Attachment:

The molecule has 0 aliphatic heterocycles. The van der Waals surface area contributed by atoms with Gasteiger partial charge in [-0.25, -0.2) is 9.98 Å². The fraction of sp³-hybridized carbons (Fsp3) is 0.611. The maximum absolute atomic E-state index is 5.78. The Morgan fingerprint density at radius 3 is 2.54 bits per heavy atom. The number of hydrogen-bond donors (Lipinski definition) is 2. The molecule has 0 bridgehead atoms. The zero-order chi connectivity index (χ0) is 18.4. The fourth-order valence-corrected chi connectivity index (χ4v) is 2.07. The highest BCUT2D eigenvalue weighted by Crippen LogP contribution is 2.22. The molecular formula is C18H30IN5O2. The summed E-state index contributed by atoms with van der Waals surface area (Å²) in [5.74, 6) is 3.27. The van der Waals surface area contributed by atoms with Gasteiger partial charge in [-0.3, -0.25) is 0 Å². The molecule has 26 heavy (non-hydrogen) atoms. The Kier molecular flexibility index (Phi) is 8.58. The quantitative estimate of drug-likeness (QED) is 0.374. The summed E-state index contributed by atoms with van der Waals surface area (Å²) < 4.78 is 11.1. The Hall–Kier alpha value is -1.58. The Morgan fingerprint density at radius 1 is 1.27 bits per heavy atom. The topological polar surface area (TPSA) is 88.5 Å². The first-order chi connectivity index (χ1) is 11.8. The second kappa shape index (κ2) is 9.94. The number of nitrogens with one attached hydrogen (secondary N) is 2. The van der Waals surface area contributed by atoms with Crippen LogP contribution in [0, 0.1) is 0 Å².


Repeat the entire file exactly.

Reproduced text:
The molecule has 0 aliphatic heterocycles. The van der Waals surface area contributed by atoms with Gasteiger partial charge in [-0.25, -0.2) is 9.98 Å². The fraction of sp³-hybridized carbons (Fsp3) is 0.611. The maximum absolute atomic E-state index is 5.78. The Morgan fingerprint density at radius 3 is 2.54 bits per heavy atom. The number of hydrogen-bond donors (Lipinski definition) is 2. The molecule has 0 bridgehead atoms. The zero-order chi connectivity index (χ0) is 18.4. The fourth-order valence-corrected chi connectivity index (χ4v) is 2.07. The highest BCUT2D eigenvalue weighted by Crippen LogP contribution is 2.22. The molecular formula is C18H30IN5O2. The summed E-state index contributed by atoms with van der Waals surface area (Å²) in [5.74, 6) is 3.27. The van der Waals surface area contributed by atoms with Gasteiger partial charge in [-0.3, -0.25) is 0 Å². The molecule has 26 heavy (non-hydrogen) atoms. The Kier molecular flexibility index (Phi) is 8.58. The quantitative estimate of drug-likeness (QED) is 0.374. The summed E-state index contributed by atoms with van der Waals surface area (Å²) < 4.78 is 11.1. The Hall–Kier alpha value is -1.58. The Morgan fingerprint density at radius 1 is 1.27 bits per heavy atom. The topological polar surface area (TPSA) is 88.5 Å². The first-order chi connectivity index (χ1) is 11.8. The second kappa shape index (κ2) is 9.94. The number of nitrogens with one attached hydrogen (secondary N) is 2. The van der Waals surface area contributed by atoms with Crippen LogP contribution in [0, 0.1) is 0 Å².